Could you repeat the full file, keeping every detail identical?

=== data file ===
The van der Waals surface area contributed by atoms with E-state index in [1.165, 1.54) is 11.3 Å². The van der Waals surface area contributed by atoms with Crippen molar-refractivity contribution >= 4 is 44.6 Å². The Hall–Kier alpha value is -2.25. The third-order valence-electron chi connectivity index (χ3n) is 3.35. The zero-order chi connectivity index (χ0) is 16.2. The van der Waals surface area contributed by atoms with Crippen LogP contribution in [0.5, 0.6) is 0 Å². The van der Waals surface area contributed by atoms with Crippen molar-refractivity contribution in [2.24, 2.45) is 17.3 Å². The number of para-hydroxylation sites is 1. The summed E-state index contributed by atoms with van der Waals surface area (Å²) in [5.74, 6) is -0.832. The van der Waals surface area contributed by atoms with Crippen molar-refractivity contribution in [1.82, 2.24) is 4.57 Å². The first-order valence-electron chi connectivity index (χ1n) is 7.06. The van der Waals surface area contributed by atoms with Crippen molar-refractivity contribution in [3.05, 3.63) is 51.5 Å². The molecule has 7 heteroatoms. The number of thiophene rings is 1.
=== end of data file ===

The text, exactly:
The van der Waals surface area contributed by atoms with E-state index in [1.165, 1.54) is 11.3 Å². The van der Waals surface area contributed by atoms with Crippen molar-refractivity contribution >= 4 is 44.6 Å². The Hall–Kier alpha value is -2.25. The third-order valence-electron chi connectivity index (χ3n) is 3.35. The zero-order chi connectivity index (χ0) is 16.2. The van der Waals surface area contributed by atoms with Crippen LogP contribution in [0.5, 0.6) is 0 Å². The van der Waals surface area contributed by atoms with Crippen molar-refractivity contribution in [2.24, 2.45) is 17.3 Å². The number of para-hydroxylation sites is 1. The summed E-state index contributed by atoms with van der Waals surface area (Å²) in [5.74, 6) is -0.832. The van der Waals surface area contributed by atoms with Crippen molar-refractivity contribution in [1.82, 2.24) is 4.57 Å². The first-order valence-electron chi connectivity index (χ1n) is 7.06. The van der Waals surface area contributed by atoms with Crippen molar-refractivity contribution in [3.05, 3.63) is 51.5 Å². The molecule has 7 heteroatoms. The number of thiophene rings is 1.